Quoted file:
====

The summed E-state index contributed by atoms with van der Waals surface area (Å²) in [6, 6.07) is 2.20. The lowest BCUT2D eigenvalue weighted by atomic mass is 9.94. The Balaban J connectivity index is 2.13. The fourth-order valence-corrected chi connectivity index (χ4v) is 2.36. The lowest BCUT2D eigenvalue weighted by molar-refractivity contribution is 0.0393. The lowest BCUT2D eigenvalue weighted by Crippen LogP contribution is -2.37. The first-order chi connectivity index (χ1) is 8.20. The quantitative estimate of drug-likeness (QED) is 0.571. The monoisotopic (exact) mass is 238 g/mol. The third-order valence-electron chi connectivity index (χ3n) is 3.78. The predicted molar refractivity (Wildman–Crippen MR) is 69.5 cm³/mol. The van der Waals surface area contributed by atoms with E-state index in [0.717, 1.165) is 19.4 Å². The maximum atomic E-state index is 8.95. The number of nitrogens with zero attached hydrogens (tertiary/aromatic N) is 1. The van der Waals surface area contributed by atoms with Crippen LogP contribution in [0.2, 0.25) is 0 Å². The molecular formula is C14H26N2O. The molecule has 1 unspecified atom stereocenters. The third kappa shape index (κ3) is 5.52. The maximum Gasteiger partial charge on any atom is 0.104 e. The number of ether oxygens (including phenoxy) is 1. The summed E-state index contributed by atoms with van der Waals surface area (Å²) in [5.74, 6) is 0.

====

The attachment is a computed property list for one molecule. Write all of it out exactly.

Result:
The summed E-state index contributed by atoms with van der Waals surface area (Å²) in [6, 6.07) is 2.20. The lowest BCUT2D eigenvalue weighted by atomic mass is 9.94. The Balaban J connectivity index is 2.13. The fourth-order valence-corrected chi connectivity index (χ4v) is 2.36. The lowest BCUT2D eigenvalue weighted by molar-refractivity contribution is 0.0393. The lowest BCUT2D eigenvalue weighted by Crippen LogP contribution is -2.37. The first-order chi connectivity index (χ1) is 8.20. The quantitative estimate of drug-likeness (QED) is 0.571. The monoisotopic (exact) mass is 238 g/mol. The third-order valence-electron chi connectivity index (χ3n) is 3.78. The predicted molar refractivity (Wildman–Crippen MR) is 69.5 cm³/mol. The van der Waals surface area contributed by atoms with E-state index in [0.717, 1.165) is 19.4 Å². The maximum atomic E-state index is 8.95. The number of nitrogens with zero attached hydrogens (tertiary/aromatic N) is 1. The van der Waals surface area contributed by atoms with Crippen LogP contribution in [0.2, 0.25) is 0 Å². The molecular formula is C14H26N2O. The molecule has 1 unspecified atom stereocenters. The third kappa shape index (κ3) is 5.52. The maximum Gasteiger partial charge on any atom is 0.104 e. The number of ether oxygens (including phenoxy) is 1. The summed E-state index contributed by atoms with van der Waals surface area (Å²) in [5.74, 6) is 0.